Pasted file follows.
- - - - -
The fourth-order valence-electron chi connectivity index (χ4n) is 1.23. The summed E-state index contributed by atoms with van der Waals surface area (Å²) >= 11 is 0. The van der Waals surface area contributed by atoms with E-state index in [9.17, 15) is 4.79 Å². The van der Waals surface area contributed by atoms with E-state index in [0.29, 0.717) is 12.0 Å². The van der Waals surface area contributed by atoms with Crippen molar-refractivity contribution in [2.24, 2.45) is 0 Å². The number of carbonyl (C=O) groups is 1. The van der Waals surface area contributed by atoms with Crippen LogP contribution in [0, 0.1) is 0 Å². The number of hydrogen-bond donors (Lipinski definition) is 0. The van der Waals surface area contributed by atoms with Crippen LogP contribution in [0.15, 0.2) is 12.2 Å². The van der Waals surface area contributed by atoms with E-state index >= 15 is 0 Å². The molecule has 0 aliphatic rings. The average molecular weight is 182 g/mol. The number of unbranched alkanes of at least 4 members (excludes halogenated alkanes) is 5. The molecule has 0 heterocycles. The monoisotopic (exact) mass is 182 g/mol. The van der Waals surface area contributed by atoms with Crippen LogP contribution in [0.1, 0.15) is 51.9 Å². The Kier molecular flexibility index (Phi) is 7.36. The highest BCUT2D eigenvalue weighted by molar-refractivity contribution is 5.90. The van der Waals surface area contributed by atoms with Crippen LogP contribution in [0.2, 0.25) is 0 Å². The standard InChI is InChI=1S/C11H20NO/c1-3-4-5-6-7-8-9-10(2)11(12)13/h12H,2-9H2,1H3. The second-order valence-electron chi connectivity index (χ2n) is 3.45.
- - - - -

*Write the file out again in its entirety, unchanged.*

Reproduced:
The fourth-order valence-electron chi connectivity index (χ4n) is 1.23. The summed E-state index contributed by atoms with van der Waals surface area (Å²) >= 11 is 0. The van der Waals surface area contributed by atoms with E-state index in [9.17, 15) is 4.79 Å². The van der Waals surface area contributed by atoms with E-state index in [0.29, 0.717) is 12.0 Å². The van der Waals surface area contributed by atoms with Crippen molar-refractivity contribution in [2.24, 2.45) is 0 Å². The number of carbonyl (C=O) groups is 1. The van der Waals surface area contributed by atoms with Crippen LogP contribution in [0, 0.1) is 0 Å². The number of hydrogen-bond donors (Lipinski definition) is 0. The van der Waals surface area contributed by atoms with Crippen LogP contribution in [0.15, 0.2) is 12.2 Å². The van der Waals surface area contributed by atoms with E-state index >= 15 is 0 Å². The molecule has 0 aliphatic rings. The average molecular weight is 182 g/mol. The number of unbranched alkanes of at least 4 members (excludes halogenated alkanes) is 5. The molecule has 0 heterocycles. The monoisotopic (exact) mass is 182 g/mol. The van der Waals surface area contributed by atoms with Crippen LogP contribution in [0.1, 0.15) is 51.9 Å². The Kier molecular flexibility index (Phi) is 7.36. The highest BCUT2D eigenvalue weighted by molar-refractivity contribution is 5.90. The van der Waals surface area contributed by atoms with Crippen LogP contribution in [0.2, 0.25) is 0 Å². The standard InChI is InChI=1S/C11H20NO/c1-3-4-5-6-7-8-9-10(2)11(12)13/h12H,2-9H2,1H3. The second-order valence-electron chi connectivity index (χ2n) is 3.45.